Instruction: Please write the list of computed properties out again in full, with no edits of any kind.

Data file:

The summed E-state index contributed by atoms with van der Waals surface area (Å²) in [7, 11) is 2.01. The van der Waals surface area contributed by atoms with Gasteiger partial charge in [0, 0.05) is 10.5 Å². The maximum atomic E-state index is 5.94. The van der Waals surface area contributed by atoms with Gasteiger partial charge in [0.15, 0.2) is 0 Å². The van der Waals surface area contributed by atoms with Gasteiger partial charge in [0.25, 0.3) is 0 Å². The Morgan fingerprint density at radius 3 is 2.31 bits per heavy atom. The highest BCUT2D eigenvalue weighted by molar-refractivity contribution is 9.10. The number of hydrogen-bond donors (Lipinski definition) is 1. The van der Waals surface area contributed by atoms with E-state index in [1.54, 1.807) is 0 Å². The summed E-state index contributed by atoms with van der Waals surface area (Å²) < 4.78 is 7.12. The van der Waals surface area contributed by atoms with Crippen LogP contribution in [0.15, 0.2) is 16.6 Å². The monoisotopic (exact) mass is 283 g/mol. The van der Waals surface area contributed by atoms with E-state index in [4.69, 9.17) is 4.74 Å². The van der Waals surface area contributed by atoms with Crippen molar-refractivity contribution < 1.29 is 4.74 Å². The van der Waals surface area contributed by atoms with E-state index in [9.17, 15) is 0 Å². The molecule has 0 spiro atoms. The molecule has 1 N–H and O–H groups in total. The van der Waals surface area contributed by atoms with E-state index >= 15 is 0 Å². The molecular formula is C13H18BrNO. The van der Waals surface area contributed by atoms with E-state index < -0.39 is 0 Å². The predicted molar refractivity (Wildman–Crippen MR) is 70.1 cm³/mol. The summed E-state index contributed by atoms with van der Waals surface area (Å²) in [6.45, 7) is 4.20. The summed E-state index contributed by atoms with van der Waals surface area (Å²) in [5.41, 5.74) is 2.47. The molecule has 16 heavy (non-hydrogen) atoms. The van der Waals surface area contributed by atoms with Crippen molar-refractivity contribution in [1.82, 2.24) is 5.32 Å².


The summed E-state index contributed by atoms with van der Waals surface area (Å²) in [7, 11) is 2.01. The van der Waals surface area contributed by atoms with Gasteiger partial charge in [0, 0.05) is 10.5 Å². The maximum atomic E-state index is 5.94. The van der Waals surface area contributed by atoms with Gasteiger partial charge in [0.15, 0.2) is 0 Å². The van der Waals surface area contributed by atoms with Gasteiger partial charge in [0.25, 0.3) is 0 Å². The Morgan fingerprint density at radius 3 is 2.31 bits per heavy atom. The highest BCUT2D eigenvalue weighted by molar-refractivity contribution is 9.10. The number of hydrogen-bond donors (Lipinski definition) is 1. The van der Waals surface area contributed by atoms with E-state index in [1.54, 1.807) is 0 Å². The summed E-state index contributed by atoms with van der Waals surface area (Å²) < 4.78 is 7.12. The van der Waals surface area contributed by atoms with Crippen LogP contribution in [0.15, 0.2) is 16.6 Å². The monoisotopic (exact) mass is 283 g/mol. The van der Waals surface area contributed by atoms with E-state index in [4.69, 9.17) is 4.74 Å². The van der Waals surface area contributed by atoms with Crippen molar-refractivity contribution < 1.29 is 4.74 Å². The van der Waals surface area contributed by atoms with E-state index in [9.17, 15) is 0 Å². The molecule has 0 spiro atoms. The molecule has 1 N–H and O–H groups in total. The van der Waals surface area contributed by atoms with E-state index >= 15 is 0 Å². The molecular formula is C13H18BrNO. The van der Waals surface area contributed by atoms with E-state index < -0.39 is 0 Å². The predicted molar refractivity (Wildman–Crippen MR) is 70.1 cm³/mol. The summed E-state index contributed by atoms with van der Waals surface area (Å²) in [6.45, 7) is 4.20. The summed E-state index contributed by atoms with van der Waals surface area (Å²) in [5.41, 5.74) is 2.47. The molecule has 16 heavy (non-hydrogen) atoms. The van der Waals surface area contributed by atoms with Crippen molar-refractivity contribution in [1.82, 2.24) is 5.32 Å².